- To Be Nice
- To Make One Feel Better About Themselves
So, where on this list would the hoaxer fit? With a good many hoaxes, there’s a certain level of anonymity at play. Many who perpetrate hoaxes are never exposed, and as such it’s unlikely that saving face or avoiding blame have any real impact on their motives. Depending on your view of the situation, it could be said that hoaxers are going out of their way to find confrontation, albeit in a detached manner, and they certainly seem to be getting their own way, though nice rarely has anything to do with it.
Ultimately, from this list, it would have to be that they’re attempting to boost their own self-esteem, but I would suggest that this list is inadequate to answer our question. It certainly seems like, with most hoaxes, that the people involved are trying to bolster their own self-esteem by lording such falsities over the heads of the public, at least those in the public who entertain such things, so as to feel superior to those who weren’t capable of “seeing the truth” as it were. It seems more than a lie, it seems a manipulation of people’s beliefs and fears in some cases. It seems a feature of the anti-establishment movement and a method for pushing misinformation into the discussion for the purpose of derailing productive discourse. It seems political and self-serving and deleterious, and if we look at individual hoaxes, we can see elements of all of the above, but it doesn’t seem like any of them can be considered the one true culprit.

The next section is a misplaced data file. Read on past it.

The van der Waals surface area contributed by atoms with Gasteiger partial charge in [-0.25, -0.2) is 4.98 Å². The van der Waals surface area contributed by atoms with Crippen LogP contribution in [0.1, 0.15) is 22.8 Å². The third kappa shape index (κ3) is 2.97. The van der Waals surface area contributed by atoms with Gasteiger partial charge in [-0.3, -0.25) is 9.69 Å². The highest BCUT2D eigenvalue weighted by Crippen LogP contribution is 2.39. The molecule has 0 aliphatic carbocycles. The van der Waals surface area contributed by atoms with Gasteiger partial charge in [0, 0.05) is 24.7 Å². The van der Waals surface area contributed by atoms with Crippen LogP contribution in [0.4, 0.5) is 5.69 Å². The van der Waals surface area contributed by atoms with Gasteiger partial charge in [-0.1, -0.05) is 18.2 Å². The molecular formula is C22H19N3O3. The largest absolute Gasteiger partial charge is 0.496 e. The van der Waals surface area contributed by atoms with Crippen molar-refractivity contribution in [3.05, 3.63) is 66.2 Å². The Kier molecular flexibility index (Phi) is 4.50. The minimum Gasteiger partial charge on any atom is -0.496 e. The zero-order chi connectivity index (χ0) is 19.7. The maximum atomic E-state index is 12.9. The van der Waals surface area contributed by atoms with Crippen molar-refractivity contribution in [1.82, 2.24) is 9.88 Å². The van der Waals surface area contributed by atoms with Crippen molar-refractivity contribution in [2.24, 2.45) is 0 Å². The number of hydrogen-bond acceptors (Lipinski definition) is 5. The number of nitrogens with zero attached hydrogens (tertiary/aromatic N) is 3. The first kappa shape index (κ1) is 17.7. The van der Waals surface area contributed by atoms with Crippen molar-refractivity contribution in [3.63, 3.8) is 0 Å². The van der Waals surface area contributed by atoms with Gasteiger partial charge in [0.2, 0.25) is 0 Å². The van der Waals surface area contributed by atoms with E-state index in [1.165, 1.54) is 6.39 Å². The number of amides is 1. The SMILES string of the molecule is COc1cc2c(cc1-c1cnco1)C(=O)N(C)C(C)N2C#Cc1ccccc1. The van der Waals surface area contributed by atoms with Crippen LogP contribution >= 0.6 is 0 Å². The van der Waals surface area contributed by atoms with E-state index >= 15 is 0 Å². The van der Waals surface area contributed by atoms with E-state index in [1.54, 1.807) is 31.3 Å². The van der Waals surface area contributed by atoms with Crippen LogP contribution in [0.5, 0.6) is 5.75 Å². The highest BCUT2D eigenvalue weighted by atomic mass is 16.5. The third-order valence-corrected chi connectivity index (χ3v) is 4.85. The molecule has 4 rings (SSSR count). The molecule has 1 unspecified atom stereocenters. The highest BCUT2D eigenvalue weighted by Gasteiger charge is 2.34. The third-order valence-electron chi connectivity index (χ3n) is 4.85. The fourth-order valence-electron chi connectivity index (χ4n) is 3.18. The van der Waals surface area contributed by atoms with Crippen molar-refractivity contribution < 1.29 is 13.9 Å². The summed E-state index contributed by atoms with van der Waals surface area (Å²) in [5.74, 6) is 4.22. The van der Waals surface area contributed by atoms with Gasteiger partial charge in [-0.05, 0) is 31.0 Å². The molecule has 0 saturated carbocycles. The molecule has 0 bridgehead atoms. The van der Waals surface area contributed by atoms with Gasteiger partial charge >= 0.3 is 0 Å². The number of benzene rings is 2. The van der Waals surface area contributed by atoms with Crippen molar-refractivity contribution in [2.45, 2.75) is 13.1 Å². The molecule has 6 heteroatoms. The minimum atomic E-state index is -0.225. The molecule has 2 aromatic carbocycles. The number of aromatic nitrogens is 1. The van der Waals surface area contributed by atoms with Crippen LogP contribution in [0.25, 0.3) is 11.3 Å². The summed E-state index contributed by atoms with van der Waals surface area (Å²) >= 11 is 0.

Our society, that is the internet society we’ve built over the last two decades, has in it certain mechanisms for rewarding such conspiratorial behaviour. Why do they hoax? Because they can, and they can get away with it, even if people like me search them out and expose them, and there is a very specific reason for that: